Hearing Schubert D779n13

Tuesday, September 6, 2016

New essay published

I have published a new essay titled Rising Gestures, Text Expression, and the Background as Theme on Texas Scholar Works: link. Here is the abstract:
Walter Everett's categories for tonal design features in nineteenth-century songs fit the framework of the Classic/Romantic dichotomy: eighteenth-century practice is the benchmark for progressive but conflicted alternatives. These categories are analogous to themes in literary interpretation; so understood, they suggest a broader range of options for the content of the background than the three Schenkerian Urlinien regarded as essentialized universals. The analysis of a Brahms song, "Über die See," Op. 69/7, provides a case study in one type, the rising line, and also the entry point for a critique of Everett's reliance on a self- contradictory attitude toward the Schenkerian historical narrative.

Friday, July 22, 2016

Historical survey essay

I have posted a new essay to Texas Scholar Works: Ascending Cadence Gestures: A Historical Survey from the 16th to the Early 19th Century. Here is the link: essay link. And here is the abstract:
Cadences are formulaic gestures of closure and temporal articulation in music. Although in the minority, rising melodic figures have a long history in cadences in European music of all genres. This essay documents and analyzes characteristic instances of rising cadential lines from the late 16th century through the 1830s.
Almost all of the material for this essay came from posts over the past several months to my blog Ascending Cadence Gestures.

Saturday, July 9, 2016

The Heartz and D779n13

I have added a post about the Heartz schema to my Ascending Cadence Gestures blog. The last of three examples is D779n13. Link.

Friday, July 8, 2016

Guide to the blog

I have put together a guide to the 200+ entries in this blog: link.

Here is the abstract:
My blog on Google’s blogspot platform has 209 posts as of 03 July 2016. Tags (Google’s “Labels”) are even greater in number. This document offers a “research guide” to the blog, including live links. Four sections discuss topical emphases, ranging from a catalogue of musical analyses to dance culture in Vienna during Schubert’s lifetime. Seven appendices provide lists of the blog posts with links, tags, a list of analyses by category, and a bibliography.
And here is the table of contents:

Introduction

Topics 1: Analyses of Schubert, Valses sentimentales, n13, Waltz in A Major
Topics 2: Schubert, Playing for Dance, Dance in Vienna 1815-1830
Topics 3: Formal Design and Functions in Music for Social Dance
Topics 4: Responses to Criticism of the Ascending Urlinie

Appendix 1: Complete list of blog posts, with links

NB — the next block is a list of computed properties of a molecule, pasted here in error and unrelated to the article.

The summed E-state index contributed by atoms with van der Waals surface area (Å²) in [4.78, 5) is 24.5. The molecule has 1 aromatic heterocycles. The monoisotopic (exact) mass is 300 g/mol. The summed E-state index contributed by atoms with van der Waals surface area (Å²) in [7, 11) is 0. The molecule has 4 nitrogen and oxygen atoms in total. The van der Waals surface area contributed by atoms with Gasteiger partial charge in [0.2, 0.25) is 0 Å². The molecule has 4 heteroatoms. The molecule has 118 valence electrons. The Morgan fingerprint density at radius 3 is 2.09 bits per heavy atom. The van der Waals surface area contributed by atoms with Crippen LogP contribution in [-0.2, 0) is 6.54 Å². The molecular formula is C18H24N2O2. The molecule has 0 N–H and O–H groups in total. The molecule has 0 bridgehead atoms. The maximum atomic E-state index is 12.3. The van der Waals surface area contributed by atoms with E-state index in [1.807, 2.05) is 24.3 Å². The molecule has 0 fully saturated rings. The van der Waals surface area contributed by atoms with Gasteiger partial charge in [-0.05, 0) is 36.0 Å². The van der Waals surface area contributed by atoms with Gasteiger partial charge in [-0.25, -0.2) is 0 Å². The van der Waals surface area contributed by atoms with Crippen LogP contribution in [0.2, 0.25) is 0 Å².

Appendix 2: Complete list of tags (“Labels”)
Appendix 3: Tally of the analyses of D779n13
Appendix 4: Bibliography (that is, an alphabetical list of all literature citations)
Appendix 5: Blog Ascending Cadence Gestures in Tonal Music, complete list of posts, with links
Appendix 6: Blog Dance and Dance Music, 1650-1850, complete list of posts, with links
Appendix 7: Blogs Ascending Cadence Gestures in Tonal Music and Dance and Dance Music, 1650-1850, complete list of tags (“Labels”)

Sunday, July 3, 2016

administrative post

I have gone through all posts on this blog—from the beginning (the first is dated 7 October 2009)—checked all links, and where necessary updated them. Some links to external websites were broken (not surprising after six or seven years), and I should make it clear that, although I tried, I may not have caught all of them. Most of the updates, however, were from old pages on now defunct servers to my essays published on the Texas Scholar Works platform. My author page there.

Wednesday, June 29, 2016

Essay on menuet designs, including Schubert D41 and D89

I have published Form Functions in Menuets by Beethoven and Others, 1770-1813:
A Contribution to the History of Design for Dance Musics on the Texas Scholar Works platform: link.

Here is the abstract:
This article adds further documentation for the claim that dance musics in Europe at the end of the eighteenth century were not dominated by the classical symmetrical period but were in fact written in a variety of thematic types and frequently emphasized contrast between ideas (that is, two-bar units). In order to fine-tune descriptions, the terminology for the second phrase in a theme is expanded beyond consequent and continuation (after William Caplin) to include two new categories: contrast and complement.
In addition to two sets of menuets by Beethoven—WoO7 and WoO10—I look at the late menuets of Mozart (K. 461, K. 463, K. 568, K. 585, K. 599, K. 601, K. 604), early menuets by Schubert (D. 41, D. 89), menuets by Friedrich Schwindl (1778), Settree (an English publisher; 1770s?), and Hummel (1807).